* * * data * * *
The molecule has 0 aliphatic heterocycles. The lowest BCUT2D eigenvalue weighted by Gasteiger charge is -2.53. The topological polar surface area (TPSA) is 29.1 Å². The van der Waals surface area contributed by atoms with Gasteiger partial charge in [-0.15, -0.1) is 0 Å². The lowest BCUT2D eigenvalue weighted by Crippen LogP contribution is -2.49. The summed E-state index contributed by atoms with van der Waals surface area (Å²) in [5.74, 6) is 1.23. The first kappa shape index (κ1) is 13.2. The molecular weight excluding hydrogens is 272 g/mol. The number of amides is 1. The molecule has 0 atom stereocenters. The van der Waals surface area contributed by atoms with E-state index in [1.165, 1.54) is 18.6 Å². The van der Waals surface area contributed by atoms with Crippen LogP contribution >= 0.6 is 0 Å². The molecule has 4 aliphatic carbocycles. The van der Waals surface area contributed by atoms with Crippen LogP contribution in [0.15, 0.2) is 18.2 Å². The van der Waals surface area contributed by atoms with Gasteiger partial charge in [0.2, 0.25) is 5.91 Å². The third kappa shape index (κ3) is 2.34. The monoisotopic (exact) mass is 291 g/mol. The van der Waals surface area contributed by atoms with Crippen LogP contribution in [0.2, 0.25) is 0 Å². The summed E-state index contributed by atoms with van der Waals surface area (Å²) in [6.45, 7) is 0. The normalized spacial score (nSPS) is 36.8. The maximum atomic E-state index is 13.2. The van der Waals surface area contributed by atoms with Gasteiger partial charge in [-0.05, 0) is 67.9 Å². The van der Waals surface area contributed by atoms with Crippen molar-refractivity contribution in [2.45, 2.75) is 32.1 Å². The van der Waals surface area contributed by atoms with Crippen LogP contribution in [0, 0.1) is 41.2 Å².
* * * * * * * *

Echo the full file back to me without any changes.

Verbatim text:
The molecule has 0 aliphatic heterocycles. The lowest BCUT2D eigenvalue weighted by Gasteiger charge is -2.53. The topological polar surface area (TPSA) is 29.1 Å². The van der Waals surface area contributed by atoms with Gasteiger partial charge in [-0.15, -0.1) is 0 Å². The lowest BCUT2D eigenvalue weighted by Crippen LogP contribution is -2.49. The summed E-state index contributed by atoms with van der Waals surface area (Å²) in [5.74, 6) is 1.23. The first kappa shape index (κ1) is 13.2. The molecular weight excluding hydrogens is 272 g/mol. The number of amides is 1. The molecule has 0 atom stereocenters. The van der Waals surface area contributed by atoms with E-state index in [1.165, 1.54) is 18.6 Å². The van der Waals surface area contributed by atoms with Crippen LogP contribution >= 0.6 is 0 Å². The molecule has 4 aliphatic carbocycles. The van der Waals surface area contributed by atoms with Crippen LogP contribution in [0.15, 0.2) is 18.2 Å². The van der Waals surface area contributed by atoms with Gasteiger partial charge in [0.2, 0.25) is 5.91 Å². The third kappa shape index (κ3) is 2.34. The monoisotopic (exact) mass is 291 g/mol. The van der Waals surface area contributed by atoms with Crippen LogP contribution in [0.2, 0.25) is 0 Å². The summed E-state index contributed by atoms with van der Waals surface area (Å²) in [6.45, 7) is 0. The normalized spacial score (nSPS) is 36.8. The maximum atomic E-state index is 13.2. The van der Waals surface area contributed by atoms with Gasteiger partial charge in [-0.05, 0) is 67.9 Å². The van der Waals surface area contributed by atoms with Crippen molar-refractivity contribution in [2.45, 2.75) is 32.1 Å². The van der Waals surface area contributed by atoms with Crippen LogP contribution in [0, 0.1) is 41.2 Å².